Holy Cow. How did our ancestors do it? (Mixing own feed)

Discussion in 'Feeding & Watering Your Flock' started by Sweetbliss, Dec 12, 2011.

  1. Sweetbliss

    Sweetbliss Out Of The Brooder

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    I just finished reading what seemed to be a bajillion mix-your-own-chicken-feed recipes and rules. Ingredients range from black sunflower seeds to a bunch of other things that I would feel very UN-self-sufficient if I had to hunt it all down at specialty mills, etc. Does it REALLY need to be that complicated?

    I have read that our ancestors often free-ranged their chickens, fed them extra random grains from their own supplies (and kitchen scraps), and crushed up egg shells and put them in the feed for extra calcium. If many of our ancestors and their chickens survived well with these types of simplified methods, why can't we? Have chickens changed so much over the last several decades?
     
  2. kizanne

    kizanne Chillin' With My Peeps

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    You certainly can and I'm almost certain (I haven't tried it personally) that they would survive. However, just like people chickens respond to the food they eat. We eat alot of sweets we get fat and have diabetes and our overall health isn't good.

    Chickens have certain nutrition that increases they rate of lay and their overall health would be better.

    I do not believe you have to feed only commercial feed or many will tell you only feed them a certain commercial feed.

    The recipes you see are people trying to make sure their chickens have the best nutrition to be healthy and productive.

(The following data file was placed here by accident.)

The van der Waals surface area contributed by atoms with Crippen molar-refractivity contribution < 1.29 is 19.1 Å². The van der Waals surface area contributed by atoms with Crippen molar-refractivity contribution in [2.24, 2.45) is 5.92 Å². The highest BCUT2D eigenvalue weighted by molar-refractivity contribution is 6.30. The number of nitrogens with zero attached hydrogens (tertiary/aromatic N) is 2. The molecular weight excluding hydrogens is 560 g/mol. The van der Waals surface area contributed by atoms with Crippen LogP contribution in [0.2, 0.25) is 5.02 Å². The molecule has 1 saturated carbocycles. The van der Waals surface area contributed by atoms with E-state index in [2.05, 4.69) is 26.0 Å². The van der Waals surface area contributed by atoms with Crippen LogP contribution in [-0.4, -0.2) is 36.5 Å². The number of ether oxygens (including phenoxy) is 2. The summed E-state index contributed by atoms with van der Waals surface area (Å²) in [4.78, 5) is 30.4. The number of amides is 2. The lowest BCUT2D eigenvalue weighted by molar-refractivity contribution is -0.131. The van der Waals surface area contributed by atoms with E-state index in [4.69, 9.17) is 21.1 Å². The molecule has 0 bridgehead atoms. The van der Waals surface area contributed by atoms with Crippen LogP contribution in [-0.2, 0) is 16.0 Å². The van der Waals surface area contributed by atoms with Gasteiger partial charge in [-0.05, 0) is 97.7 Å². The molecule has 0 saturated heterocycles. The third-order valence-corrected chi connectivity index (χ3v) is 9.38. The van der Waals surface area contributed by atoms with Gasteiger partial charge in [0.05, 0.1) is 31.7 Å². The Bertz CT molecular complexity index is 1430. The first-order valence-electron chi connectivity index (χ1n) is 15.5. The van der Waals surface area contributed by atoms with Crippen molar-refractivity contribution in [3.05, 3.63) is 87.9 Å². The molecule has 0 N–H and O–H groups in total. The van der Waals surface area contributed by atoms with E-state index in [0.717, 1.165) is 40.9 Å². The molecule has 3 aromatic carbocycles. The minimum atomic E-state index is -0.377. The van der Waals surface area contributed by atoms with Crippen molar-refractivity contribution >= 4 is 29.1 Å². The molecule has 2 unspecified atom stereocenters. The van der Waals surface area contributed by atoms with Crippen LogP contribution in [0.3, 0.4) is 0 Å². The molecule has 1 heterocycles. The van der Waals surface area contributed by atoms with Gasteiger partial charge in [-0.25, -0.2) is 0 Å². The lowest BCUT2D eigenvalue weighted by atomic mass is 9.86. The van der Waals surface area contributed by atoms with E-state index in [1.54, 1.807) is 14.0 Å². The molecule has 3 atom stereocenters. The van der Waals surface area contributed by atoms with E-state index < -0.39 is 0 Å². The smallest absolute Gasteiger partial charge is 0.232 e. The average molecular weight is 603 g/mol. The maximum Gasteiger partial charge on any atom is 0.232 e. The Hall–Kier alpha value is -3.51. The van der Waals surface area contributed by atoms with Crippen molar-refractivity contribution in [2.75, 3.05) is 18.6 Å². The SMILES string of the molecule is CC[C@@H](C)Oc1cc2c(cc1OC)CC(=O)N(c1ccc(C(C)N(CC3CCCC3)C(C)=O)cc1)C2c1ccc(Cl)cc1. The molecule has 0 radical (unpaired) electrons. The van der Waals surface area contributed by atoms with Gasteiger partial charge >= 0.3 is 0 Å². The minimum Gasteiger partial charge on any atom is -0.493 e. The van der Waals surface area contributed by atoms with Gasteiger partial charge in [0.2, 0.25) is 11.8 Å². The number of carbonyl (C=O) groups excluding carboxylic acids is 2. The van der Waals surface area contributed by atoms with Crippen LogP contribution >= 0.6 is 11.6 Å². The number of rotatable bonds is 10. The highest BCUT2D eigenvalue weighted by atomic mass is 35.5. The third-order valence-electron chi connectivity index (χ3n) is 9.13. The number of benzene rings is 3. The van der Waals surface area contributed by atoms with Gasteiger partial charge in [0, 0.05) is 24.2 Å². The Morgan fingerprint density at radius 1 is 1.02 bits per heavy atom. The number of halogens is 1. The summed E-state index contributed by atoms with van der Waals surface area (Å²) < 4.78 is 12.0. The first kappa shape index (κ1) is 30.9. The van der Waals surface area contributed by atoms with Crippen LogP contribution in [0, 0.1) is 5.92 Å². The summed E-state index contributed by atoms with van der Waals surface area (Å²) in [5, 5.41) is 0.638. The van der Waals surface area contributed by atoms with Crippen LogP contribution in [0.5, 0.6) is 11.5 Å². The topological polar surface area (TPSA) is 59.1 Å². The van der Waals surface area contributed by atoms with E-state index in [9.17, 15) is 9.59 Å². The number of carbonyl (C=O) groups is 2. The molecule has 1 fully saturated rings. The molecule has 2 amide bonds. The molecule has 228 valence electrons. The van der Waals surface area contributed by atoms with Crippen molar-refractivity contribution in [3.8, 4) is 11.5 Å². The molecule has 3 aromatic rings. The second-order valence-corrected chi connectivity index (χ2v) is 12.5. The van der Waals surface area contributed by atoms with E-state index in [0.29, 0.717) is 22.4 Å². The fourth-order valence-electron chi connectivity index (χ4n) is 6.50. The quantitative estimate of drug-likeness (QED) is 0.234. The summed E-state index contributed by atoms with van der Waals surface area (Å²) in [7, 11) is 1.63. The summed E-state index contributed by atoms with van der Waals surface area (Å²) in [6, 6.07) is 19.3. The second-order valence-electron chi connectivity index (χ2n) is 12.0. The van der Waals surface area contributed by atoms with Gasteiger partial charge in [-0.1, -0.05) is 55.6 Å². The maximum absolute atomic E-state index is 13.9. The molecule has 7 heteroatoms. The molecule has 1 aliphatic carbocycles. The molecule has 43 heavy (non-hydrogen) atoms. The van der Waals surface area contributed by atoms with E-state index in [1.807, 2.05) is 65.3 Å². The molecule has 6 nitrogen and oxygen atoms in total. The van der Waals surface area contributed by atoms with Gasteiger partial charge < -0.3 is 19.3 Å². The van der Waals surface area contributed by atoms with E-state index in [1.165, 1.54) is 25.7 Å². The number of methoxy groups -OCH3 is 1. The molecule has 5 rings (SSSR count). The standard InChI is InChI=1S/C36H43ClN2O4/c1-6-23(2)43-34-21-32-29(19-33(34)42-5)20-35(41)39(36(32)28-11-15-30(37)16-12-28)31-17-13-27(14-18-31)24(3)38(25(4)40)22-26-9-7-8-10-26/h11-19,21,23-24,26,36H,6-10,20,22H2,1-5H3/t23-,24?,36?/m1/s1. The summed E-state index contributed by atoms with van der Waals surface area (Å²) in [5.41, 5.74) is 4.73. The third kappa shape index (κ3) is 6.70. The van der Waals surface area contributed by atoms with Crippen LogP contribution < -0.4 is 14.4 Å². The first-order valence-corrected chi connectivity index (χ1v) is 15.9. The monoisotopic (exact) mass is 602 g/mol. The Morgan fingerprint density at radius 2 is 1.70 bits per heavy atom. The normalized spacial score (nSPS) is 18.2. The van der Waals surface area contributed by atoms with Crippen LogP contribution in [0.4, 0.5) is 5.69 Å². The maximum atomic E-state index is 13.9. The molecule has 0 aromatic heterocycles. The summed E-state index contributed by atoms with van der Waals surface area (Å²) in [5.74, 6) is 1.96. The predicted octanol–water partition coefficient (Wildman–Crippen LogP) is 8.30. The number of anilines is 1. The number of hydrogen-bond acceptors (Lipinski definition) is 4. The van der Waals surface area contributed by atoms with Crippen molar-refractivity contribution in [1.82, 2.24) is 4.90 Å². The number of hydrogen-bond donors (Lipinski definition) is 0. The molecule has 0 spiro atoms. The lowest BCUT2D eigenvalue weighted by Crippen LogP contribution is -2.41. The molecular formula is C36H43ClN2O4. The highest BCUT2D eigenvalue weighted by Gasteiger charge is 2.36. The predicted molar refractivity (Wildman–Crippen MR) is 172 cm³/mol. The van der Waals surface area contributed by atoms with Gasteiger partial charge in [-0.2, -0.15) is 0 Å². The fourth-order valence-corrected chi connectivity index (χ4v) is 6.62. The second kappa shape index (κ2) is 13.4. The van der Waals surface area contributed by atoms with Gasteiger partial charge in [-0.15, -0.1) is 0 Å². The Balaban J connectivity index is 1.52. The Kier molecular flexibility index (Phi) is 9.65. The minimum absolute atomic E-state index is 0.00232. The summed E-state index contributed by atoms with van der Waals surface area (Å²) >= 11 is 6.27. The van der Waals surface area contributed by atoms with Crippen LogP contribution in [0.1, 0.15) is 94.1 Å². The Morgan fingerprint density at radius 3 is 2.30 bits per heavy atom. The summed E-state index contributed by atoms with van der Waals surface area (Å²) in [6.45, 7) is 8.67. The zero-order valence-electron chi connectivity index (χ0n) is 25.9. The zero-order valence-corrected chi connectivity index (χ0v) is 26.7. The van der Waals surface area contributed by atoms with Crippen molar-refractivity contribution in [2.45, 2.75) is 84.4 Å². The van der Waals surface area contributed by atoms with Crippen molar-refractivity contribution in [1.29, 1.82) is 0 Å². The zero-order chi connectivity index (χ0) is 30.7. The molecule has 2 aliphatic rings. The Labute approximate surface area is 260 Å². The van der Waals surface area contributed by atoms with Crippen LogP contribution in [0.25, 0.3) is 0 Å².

3. Bear Foot Farm

    Bear Foot Farm Overrun With Chickens

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    If many of our ancestors and their chickens survived well with these types of simplified methods, why can't we? Have chickens changed so much over the last several decades?

    Chickens haven't changed at all.
    People often get carried away with feeding them "the best" mix, when they can survive quite well on a lot less.
    Our ancestors fed them whatever was available, and didn't spend a lot of time agonizing over it.​
     
  4. mommyofthreewithchicks

    mommyofthreewithchicks Chillin' With My Peeps

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    Quote:Chickens haven't changed at all.
    People often get carried away with feeding them "the best" mix, when they can survive quite well on a lot less.
    Our ancestors fed them whatever was available, and didn't spend a lot of time agonizing over it.

    Adding to this my great grandpa had cows and horses and the chickens dug through their poo to get the undigested corn and scratched around for any spilled food or grain around the farm.

    But if you are like me and can't free range due to loss I feed mine feed at the mill and then any scraps from the table I treat as treats. Mine get plenty of grass clippings and I had someone bail my grass field this summer so I throw it in for bedding but since most of it is gone after a few days they are also eating this.

    (when I free ranged I went from a flock of thirty to fifteen in a month, found out I have a nice Big owl for anyone who didn't make it indoors on time and a family of hawks circling the farm to catch anyone in the day. Also had a dog come onto our property and catch two)
     
  5. OldGuy43

    OldGuy43 Chillin' With My Peeps

    Quote:Chickens haven't changed at all.
    People often get carried away with feeding them "the best" mix, when they can survive quite well on a lot less.
    Our ancestors fed them whatever was available, and didn't spend a lot of time agonizing over it.

    I agree with Bear. Corn picking time, they probably got corn. Wheat mowing time, wheat etc.
     
  6. JohnHenry

    JohnHenry Out Of The Brooder

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    I also think providing them a balanced diet with plenty fresh water has made them more productive then our grand parents. My farther in law frew up on a farm and he didn't get anywhere as many eggs per hen as I do. Right through summer and winter.